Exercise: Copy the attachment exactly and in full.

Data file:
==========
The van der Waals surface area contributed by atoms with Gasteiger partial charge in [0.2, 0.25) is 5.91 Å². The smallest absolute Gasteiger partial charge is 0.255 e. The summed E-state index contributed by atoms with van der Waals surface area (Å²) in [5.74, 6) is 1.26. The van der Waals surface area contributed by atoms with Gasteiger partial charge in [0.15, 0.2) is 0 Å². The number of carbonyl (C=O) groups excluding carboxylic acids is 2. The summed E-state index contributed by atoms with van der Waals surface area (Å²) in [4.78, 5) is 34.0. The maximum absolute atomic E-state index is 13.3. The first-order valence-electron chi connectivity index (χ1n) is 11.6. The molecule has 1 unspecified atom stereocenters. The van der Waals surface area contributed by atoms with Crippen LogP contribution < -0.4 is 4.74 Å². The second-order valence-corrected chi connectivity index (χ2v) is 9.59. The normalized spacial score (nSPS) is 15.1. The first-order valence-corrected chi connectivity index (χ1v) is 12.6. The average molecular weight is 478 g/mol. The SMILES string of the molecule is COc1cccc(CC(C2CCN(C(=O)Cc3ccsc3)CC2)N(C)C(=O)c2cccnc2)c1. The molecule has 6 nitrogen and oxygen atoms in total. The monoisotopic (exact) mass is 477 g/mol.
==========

The van der Waals surface area contributed by atoms with Gasteiger partial charge in [0.2, 0.25) is 5.91 Å². The smallest absolute Gasteiger partial charge is 0.255 e. The summed E-state index contributed by atoms with van der Waals surface area (Å²) in [5.74, 6) is 1.26. The van der Waals surface area contributed by atoms with Gasteiger partial charge in [0.15, 0.2) is 0 Å². The number of carbonyl (C=O) groups excluding carboxylic acids is 2. The summed E-state index contributed by atoms with van der Waals surface area (Å²) in [4.78, 5) is 34.0. The maximum absolute atomic E-state index is 13.3. The first-order valence-electron chi connectivity index (χ1n) is 11.6. The molecule has 1 unspecified atom stereocenters. The van der Waals surface area contributed by atoms with Crippen LogP contribution < -0.4 is 4.74 Å². The second-order valence-corrected chi connectivity index (χ2v) is 9.59. The normalized spacial score (nSPS) is 15.1. The first-order valence-corrected chi connectivity index (χ1v) is 12.6. The average molecular weight is 478 g/mol. The SMILES string of the molecule is COc1cccc(CC(C2CCN(C(=O)Cc3ccsc3)CC2)N(C)C(=O)c2cccnc2)c1. The molecule has 6 nitrogen and oxygen atoms in total. The monoisotopic (exact) mass is 477 g/mol.